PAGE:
Washington – The US Senate managed to approve this Sunday the ambitious climate, health and fiscal plan of the Democrats, which includes investments of billions of dollars in clean energy in the next ten years, in a vote in the one that required all the progressive votes of the Upper House plus the tiebreaker of its president, the vice president of the country, Kamala Harris.

The Inflation Reduction Act, the official name of the project, went ahead thanks to the voting discipline of the Democratic senators, who endured a marathon session of more than 20 hours of debate and amendments in which the Republicans tried to force votes politically. difficult with the intention of demolishing the progressive consensus.

“It’s been a long, hard road, but we’re finally at the end,” Senate Democrats leader Chuck Schumer said triumphantly, moments before voting began.

The project went ahead despite the passage of one of the last Republican amendments, aimed at limiting the collection of a minimum tax of 15% to companies that earn more than a billion dollars, thanks to the support of the wayward Democratic senator Kyrsten Sinema, which raised fears for the future of the agreement.

There were also some amendments from Democratic Senator Bernie Sanders to try to tilt some of the climate and health aspects of the program further to the left, but all were rejected in order to keep the bill as intact as possible and thus ensure the support of all progressives.

Despite the complicated process, the parliamentary group managed to stick together and voted in unison for the plan, including fractious senators Sinema and Joe Manchin, whose recent support for the proposal revived a plan thought dead until just over a year ago. week.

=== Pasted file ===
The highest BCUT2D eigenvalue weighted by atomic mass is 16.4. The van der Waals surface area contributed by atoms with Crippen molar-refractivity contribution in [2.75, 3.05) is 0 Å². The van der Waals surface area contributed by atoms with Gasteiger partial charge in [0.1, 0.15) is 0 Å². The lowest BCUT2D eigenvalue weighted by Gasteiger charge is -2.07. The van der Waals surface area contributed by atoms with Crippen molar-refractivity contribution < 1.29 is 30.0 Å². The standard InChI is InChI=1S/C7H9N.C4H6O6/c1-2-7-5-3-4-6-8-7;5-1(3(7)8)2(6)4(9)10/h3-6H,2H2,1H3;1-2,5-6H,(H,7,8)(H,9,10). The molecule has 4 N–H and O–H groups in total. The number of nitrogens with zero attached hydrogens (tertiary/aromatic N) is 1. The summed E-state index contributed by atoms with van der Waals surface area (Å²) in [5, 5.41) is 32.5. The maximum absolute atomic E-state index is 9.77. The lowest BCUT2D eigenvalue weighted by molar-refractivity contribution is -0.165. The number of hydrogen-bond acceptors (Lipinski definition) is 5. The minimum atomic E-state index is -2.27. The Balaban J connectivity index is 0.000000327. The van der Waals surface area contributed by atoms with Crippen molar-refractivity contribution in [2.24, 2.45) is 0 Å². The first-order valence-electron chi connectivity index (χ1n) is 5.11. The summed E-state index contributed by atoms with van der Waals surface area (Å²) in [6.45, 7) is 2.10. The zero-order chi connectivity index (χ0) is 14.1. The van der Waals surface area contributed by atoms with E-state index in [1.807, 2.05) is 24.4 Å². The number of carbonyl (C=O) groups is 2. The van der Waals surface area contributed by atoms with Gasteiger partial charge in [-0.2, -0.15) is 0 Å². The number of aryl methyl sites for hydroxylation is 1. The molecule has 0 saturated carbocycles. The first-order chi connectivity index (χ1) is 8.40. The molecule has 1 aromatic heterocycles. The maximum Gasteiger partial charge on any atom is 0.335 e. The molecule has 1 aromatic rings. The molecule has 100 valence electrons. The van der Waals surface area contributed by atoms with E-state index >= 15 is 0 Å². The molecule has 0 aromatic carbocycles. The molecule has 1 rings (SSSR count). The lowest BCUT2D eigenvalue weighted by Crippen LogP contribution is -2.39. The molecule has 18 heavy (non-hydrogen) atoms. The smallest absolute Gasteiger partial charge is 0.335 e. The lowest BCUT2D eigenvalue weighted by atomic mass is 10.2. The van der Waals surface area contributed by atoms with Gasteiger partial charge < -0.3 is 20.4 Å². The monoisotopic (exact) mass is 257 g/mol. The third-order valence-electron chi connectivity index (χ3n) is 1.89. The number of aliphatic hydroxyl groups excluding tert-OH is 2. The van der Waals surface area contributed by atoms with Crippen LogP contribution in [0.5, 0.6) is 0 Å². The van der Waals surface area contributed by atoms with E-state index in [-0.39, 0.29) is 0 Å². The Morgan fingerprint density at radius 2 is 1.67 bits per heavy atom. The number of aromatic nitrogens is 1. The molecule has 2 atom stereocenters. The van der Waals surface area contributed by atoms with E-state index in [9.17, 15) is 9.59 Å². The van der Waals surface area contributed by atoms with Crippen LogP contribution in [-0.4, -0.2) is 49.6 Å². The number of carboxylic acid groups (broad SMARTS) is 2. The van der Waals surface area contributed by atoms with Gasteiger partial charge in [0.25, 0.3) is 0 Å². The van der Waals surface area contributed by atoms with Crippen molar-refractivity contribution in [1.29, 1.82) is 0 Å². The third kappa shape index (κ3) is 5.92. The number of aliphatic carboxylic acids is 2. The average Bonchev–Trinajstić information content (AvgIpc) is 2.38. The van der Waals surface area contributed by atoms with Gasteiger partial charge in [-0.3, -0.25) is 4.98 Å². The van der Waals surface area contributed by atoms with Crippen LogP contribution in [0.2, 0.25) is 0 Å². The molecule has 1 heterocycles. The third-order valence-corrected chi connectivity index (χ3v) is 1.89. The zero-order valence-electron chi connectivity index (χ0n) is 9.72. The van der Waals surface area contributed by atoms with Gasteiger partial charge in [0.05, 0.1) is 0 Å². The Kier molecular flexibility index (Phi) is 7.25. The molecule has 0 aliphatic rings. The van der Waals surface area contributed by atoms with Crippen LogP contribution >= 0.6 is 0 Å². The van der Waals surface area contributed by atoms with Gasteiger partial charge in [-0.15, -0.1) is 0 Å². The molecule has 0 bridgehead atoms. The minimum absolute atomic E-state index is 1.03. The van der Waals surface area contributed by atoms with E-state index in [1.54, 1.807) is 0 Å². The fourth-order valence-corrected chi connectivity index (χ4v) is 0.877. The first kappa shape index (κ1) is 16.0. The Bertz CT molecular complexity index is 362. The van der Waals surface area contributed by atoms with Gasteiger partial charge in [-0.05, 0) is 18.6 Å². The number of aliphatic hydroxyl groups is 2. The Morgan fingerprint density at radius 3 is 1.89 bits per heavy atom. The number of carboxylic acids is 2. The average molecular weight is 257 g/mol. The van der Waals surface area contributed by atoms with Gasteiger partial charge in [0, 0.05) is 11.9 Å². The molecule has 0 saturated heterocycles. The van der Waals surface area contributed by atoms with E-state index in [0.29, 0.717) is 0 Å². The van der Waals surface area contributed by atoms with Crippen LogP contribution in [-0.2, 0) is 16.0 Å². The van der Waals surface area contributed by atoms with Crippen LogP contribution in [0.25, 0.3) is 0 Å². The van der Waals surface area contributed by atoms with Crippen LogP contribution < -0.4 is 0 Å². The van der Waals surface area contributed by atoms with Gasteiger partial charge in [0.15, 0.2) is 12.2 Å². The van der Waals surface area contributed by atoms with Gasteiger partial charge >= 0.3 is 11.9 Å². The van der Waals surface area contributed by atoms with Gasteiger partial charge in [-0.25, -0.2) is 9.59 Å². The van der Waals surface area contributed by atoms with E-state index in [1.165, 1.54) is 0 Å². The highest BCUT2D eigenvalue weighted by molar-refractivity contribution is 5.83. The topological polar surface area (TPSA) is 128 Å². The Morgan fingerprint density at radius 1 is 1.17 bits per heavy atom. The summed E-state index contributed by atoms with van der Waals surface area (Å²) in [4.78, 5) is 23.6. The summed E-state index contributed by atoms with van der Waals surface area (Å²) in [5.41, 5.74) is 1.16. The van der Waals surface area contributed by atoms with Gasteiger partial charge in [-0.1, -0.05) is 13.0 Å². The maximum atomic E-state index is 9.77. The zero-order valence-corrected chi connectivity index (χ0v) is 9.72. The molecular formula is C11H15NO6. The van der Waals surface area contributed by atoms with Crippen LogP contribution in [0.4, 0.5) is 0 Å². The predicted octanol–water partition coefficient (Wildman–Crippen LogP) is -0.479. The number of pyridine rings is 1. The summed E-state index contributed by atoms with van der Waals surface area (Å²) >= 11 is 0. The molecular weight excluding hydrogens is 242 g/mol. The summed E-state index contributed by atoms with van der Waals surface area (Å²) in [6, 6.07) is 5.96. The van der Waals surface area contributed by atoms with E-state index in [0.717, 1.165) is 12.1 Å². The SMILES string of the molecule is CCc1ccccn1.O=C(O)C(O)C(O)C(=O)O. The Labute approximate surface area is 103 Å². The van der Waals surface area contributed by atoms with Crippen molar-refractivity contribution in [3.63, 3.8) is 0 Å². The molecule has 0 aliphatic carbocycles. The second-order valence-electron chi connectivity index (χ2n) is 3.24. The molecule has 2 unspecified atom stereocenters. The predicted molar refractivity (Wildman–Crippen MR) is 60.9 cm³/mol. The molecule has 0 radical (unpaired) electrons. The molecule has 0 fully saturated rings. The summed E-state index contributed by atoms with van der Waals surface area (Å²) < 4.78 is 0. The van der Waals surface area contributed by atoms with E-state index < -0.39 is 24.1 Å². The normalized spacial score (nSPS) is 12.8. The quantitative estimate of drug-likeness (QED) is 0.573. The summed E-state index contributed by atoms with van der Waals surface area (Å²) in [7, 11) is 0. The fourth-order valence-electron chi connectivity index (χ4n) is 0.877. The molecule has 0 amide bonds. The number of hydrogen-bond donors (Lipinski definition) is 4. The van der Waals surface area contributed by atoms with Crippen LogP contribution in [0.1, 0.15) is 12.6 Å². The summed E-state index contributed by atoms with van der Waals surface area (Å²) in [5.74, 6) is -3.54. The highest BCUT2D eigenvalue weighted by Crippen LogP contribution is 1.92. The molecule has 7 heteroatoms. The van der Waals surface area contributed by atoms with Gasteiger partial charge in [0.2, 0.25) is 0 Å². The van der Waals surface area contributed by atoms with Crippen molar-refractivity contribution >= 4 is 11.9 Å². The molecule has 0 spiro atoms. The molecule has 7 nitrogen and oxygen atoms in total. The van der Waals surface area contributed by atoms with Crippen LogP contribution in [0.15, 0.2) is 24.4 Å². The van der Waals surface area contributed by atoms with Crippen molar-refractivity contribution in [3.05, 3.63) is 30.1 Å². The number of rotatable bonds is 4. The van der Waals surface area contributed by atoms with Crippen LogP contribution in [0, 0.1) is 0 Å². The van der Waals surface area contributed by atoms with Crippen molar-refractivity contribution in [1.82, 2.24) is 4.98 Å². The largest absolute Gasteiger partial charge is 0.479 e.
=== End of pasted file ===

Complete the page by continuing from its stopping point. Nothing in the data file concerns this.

The project required the affirmative vote of all the Democratic representatives to go forward, since all the Republicans were against it.

Currently, the Senate is divided 50-50 between progressives and conservatives, although the Democrats have the tiebreaker vote of the US vice president, who acts as president of the chamber.

The Inflation Reduction Law contemplates more than 400,000 million dollars in new investments, almost all focused on giving a boost to the green energy industry in the country and reducing polluting gas emissions.

It would represent the largest public investment against climate change in the history of the United States. Its supporters estimate that it will serve to reduce the country’s polluting emissions by 40% between now and 2030.

To finance it, the Democrats propose a minimum tax of 15% on companies with profits of more than a billion dollars, and strengthen the tax collection agency to make it more difficult to avoid payments, among other things.

In addition, the plan would allow Medicare, a health coverage program for people over 65, to negotiate the prices of prescription drugs.

The White House hopes that this will reduce drug prices and help in part to reduce the pressures of high inflation, from 9.1% in June, as well as helping to reduce the public deficit.

“This is legislation for families who can’t make ends meet, for the elderly who can’t afford their medications, and for children with asthma,” Schumer defended as he introduced the proposal Saturday afternoon.

Republicans argued, however, that the plan will only serve to increase inflation, and that the tax hikes will end up hurting the middle and working classes more than big corporations.

The Inflation Reduction Law must now pass through the House of Representatives, where the Democrats have a large majority, before being definitively approved.

This Saturday’s vote in the Senate is a great victory for Biden and his party, just a few months before the November legislative elections are held, in which many predict a loss of power for the progressives against the conservatives.

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